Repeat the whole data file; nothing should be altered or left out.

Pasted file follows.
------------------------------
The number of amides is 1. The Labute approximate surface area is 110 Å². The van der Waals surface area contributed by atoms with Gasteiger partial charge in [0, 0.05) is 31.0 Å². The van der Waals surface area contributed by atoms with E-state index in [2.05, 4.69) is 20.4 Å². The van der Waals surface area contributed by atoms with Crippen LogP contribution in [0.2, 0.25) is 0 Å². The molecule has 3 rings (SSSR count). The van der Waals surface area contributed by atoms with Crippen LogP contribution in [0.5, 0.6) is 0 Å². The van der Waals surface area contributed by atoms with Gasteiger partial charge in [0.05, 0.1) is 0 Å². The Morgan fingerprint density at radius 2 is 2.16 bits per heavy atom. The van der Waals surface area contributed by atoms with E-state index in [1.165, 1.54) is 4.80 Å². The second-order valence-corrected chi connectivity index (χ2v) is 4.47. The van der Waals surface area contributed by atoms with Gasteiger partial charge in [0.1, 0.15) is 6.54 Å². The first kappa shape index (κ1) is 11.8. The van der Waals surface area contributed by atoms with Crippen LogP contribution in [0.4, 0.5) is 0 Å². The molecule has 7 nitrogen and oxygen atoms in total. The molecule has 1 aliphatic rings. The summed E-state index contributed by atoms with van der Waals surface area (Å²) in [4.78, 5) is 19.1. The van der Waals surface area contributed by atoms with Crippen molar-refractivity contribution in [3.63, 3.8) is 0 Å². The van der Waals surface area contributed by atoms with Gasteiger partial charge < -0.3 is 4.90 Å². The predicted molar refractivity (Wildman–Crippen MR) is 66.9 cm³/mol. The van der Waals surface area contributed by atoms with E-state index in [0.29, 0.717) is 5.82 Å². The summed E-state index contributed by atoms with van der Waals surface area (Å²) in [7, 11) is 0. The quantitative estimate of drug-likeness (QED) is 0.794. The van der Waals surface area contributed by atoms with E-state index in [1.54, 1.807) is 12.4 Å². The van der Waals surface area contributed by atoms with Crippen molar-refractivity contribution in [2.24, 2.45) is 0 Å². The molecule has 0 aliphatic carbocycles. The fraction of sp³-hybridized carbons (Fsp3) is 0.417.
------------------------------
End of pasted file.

The number of amides is 1. The Labute approximate surface area is 110 Å². The van der Waals surface area contributed by atoms with Gasteiger partial charge in [0, 0.05) is 31.0 Å². The van der Waals surface area contributed by atoms with E-state index in [2.05, 4.69) is 20.4 Å². The van der Waals surface area contributed by atoms with Crippen LogP contribution in [0.2, 0.25) is 0 Å². The molecule has 3 rings (SSSR count). The van der Waals surface area contributed by atoms with Crippen LogP contribution in [0.5, 0.6) is 0 Å². The van der Waals surface area contributed by atoms with Gasteiger partial charge in [0.05, 0.1) is 0 Å². The Morgan fingerprint density at radius 2 is 2.16 bits per heavy atom. The van der Waals surface area contributed by atoms with E-state index in [1.165, 1.54) is 4.80 Å². The second-order valence-corrected chi connectivity index (χ2v) is 4.47. The van der Waals surface area contributed by atoms with Gasteiger partial charge in [0.1, 0.15) is 6.54 Å². The first kappa shape index (κ1) is 11.8. The van der Waals surface area contributed by atoms with Crippen LogP contribution in [0.4, 0.5) is 0 Å². The molecule has 7 nitrogen and oxygen atoms in total. The molecule has 1 aliphatic rings. The summed E-state index contributed by atoms with van der Waals surface area (Å²) in [4.78, 5) is 19.1. The van der Waals surface area contributed by atoms with Crippen molar-refractivity contribution in [3.63, 3.8) is 0 Å². The van der Waals surface area contributed by atoms with Gasteiger partial charge < -0.3 is 4.90 Å². The predicted molar refractivity (Wildman–Crippen MR) is 66.9 cm³/mol. The van der Waals surface area contributed by atoms with E-state index in [0.29, 0.717) is 5.82 Å². The summed E-state index contributed by atoms with van der Waals surface area (Å²) in [7, 11) is 0. The quantitative estimate of drug-likeness (QED) is 0.794. The van der Waals surface area contributed by atoms with E-state index in [1.54, 1.807) is 12.4 Å². The van der Waals surface area contributed by atoms with Crippen molar-refractivity contribution in [2.24, 2.45) is 0 Å². The molecule has 0 aliphatic carbocycles. The fraction of sp³-hybridized carbons (Fsp3) is 0.417.